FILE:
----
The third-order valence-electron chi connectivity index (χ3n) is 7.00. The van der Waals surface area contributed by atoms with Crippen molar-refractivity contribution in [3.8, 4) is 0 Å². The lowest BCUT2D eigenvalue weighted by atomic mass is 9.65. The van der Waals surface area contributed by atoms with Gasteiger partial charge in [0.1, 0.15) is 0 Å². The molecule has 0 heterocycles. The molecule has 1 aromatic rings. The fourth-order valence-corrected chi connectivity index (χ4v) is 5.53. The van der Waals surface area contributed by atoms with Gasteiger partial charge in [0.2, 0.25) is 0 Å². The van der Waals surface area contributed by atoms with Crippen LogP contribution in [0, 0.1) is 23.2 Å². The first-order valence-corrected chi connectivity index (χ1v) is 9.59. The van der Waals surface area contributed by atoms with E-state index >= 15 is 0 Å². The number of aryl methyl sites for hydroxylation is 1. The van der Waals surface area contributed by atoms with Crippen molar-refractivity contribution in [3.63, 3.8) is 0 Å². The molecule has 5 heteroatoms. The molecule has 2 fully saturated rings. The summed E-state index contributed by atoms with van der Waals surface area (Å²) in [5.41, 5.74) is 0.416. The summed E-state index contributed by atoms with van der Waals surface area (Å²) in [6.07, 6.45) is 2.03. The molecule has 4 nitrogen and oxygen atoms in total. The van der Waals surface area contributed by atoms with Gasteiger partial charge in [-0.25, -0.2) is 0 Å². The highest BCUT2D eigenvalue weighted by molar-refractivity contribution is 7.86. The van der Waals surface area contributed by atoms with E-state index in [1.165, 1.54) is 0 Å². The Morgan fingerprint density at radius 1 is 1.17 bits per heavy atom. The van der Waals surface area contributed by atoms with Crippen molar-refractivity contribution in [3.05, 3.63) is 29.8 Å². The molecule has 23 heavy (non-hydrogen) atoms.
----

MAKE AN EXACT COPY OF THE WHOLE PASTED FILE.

The third-order valence-electron chi connectivity index (χ3n) is 7.00. The van der Waals surface area contributed by atoms with Crippen molar-refractivity contribution in [3.8, 4) is 0 Å². The lowest BCUT2D eigenvalue weighted by atomic mass is 9.65. The van der Waals surface area contributed by atoms with Gasteiger partial charge in [0.1, 0.15) is 0 Å². The molecule has 0 heterocycles. The molecule has 1 aromatic rings. The fourth-order valence-corrected chi connectivity index (χ4v) is 5.53. The van der Waals surface area contributed by atoms with Gasteiger partial charge in [0.2, 0.25) is 0 Å². The van der Waals surface area contributed by atoms with Crippen LogP contribution in [0, 0.1) is 23.2 Å². The first-order valence-corrected chi connectivity index (χ1v) is 9.59. The van der Waals surface area contributed by atoms with E-state index >= 15 is 0 Å². The number of aryl methyl sites for hydroxylation is 1. The van der Waals surface area contributed by atoms with Crippen molar-refractivity contribution in [3.63, 3.8) is 0 Å². The molecule has 5 heteroatoms. The molecule has 2 fully saturated rings. The summed E-state index contributed by atoms with van der Waals surface area (Å²) in [5.41, 5.74) is 0.416. The summed E-state index contributed by atoms with van der Waals surface area (Å²) in [6.07, 6.45) is 2.03. The molecule has 4 nitrogen and oxygen atoms in total. The van der Waals surface area contributed by atoms with Gasteiger partial charge in [-0.25, -0.2) is 0 Å². The highest BCUT2D eigenvalue weighted by molar-refractivity contribution is 7.86. The van der Waals surface area contributed by atoms with E-state index in [1.165, 1.54) is 0 Å². The Morgan fingerprint density at radius 1 is 1.17 bits per heavy atom. The van der Waals surface area contributed by atoms with Crippen molar-refractivity contribution in [3.05, 3.63) is 29.8 Å². The molecule has 23 heavy (non-hydrogen) atoms.